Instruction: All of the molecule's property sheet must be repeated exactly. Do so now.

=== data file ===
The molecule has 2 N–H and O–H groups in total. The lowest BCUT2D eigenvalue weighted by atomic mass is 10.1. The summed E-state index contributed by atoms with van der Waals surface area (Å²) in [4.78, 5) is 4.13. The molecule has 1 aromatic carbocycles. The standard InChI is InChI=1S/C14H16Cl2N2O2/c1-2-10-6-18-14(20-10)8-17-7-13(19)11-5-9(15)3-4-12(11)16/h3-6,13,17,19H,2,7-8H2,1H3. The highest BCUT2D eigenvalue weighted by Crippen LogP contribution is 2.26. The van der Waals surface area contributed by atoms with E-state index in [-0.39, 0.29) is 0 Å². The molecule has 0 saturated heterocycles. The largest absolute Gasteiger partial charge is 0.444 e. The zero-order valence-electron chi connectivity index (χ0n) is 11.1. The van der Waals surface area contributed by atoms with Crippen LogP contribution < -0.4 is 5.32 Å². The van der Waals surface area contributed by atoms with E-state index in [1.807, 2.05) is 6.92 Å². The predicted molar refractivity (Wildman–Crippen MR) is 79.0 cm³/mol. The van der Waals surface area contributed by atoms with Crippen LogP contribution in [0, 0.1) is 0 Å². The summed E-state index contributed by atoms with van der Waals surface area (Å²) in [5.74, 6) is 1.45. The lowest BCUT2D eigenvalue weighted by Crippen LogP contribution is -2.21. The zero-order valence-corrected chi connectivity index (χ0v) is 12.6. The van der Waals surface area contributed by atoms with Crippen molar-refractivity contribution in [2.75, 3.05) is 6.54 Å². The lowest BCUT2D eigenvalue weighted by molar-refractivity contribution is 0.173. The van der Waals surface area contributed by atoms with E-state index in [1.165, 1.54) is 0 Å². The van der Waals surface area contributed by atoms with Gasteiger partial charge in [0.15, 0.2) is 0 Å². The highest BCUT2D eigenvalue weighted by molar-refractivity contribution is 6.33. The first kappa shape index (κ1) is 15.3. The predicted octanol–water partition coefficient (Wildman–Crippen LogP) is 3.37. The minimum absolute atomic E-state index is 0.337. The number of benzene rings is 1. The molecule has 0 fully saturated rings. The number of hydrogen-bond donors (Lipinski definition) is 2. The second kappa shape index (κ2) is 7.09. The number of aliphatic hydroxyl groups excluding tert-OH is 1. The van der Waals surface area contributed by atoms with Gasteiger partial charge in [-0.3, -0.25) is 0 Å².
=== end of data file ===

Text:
The molecule has 2 N–H and O–H groups in total. The lowest BCUT2D eigenvalue weighted by atomic mass is 10.1. The summed E-state index contributed by atoms with van der Waals surface area (Å²) in [4.78, 5) is 4.13. The molecule has 1 aromatic carbocycles. The standard InChI is InChI=1S/C14H16Cl2N2O2/c1-2-10-6-18-14(20-10)8-17-7-13(19)11-5-9(15)3-4-12(11)16/h3-6,13,17,19H,2,7-8H2,1H3. The highest BCUT2D eigenvalue weighted by Crippen LogP contribution is 2.26. The van der Waals surface area contributed by atoms with E-state index in [-0.39, 0.29) is 0 Å². The molecule has 0 saturated heterocycles. The largest absolute Gasteiger partial charge is 0.444 e. The zero-order valence-electron chi connectivity index (χ0n) is 11.1. The van der Waals surface area contributed by atoms with Crippen LogP contribution < -0.4 is 5.32 Å². The van der Waals surface area contributed by atoms with E-state index in [1.807, 2.05) is 6.92 Å². The predicted molar refractivity (Wildman–Crippen MR) is 79.0 cm³/mol. The van der Waals surface area contributed by atoms with Crippen LogP contribution in [0, 0.1) is 0 Å². The summed E-state index contributed by atoms with van der Waals surface area (Å²) in [5.74, 6) is 1.45. The lowest BCUT2D eigenvalue weighted by Crippen LogP contribution is -2.21. The zero-order valence-corrected chi connectivity index (χ0v) is 12.6. The van der Waals surface area contributed by atoms with Crippen molar-refractivity contribution in [2.75, 3.05) is 6.54 Å². The lowest BCUT2D eigenvalue weighted by molar-refractivity contribution is 0.173. The van der Waals surface area contributed by atoms with E-state index in [1.165, 1.54) is 0 Å². The van der Waals surface area contributed by atoms with Gasteiger partial charge in [0.15, 0.2) is 0 Å². The highest BCUT2D eigenvalue weighted by molar-refractivity contribution is 6.33. The first kappa shape index (κ1) is 15.3. The predicted octanol–water partition coefficient (Wildman–Crippen LogP) is 3.37. The minimum absolute atomic E-state index is 0.337. The number of benzene rings is 1. The molecule has 0 fully saturated rings. The number of hydrogen-bond donors (Lipinski definition) is 2. The second kappa shape index (κ2) is 7.09. The number of aliphatic hydroxyl groups excluding tert-OH is 1. The van der Waals surface area contributed by atoms with Gasteiger partial charge in [-0.3, -0.25) is 0 Å².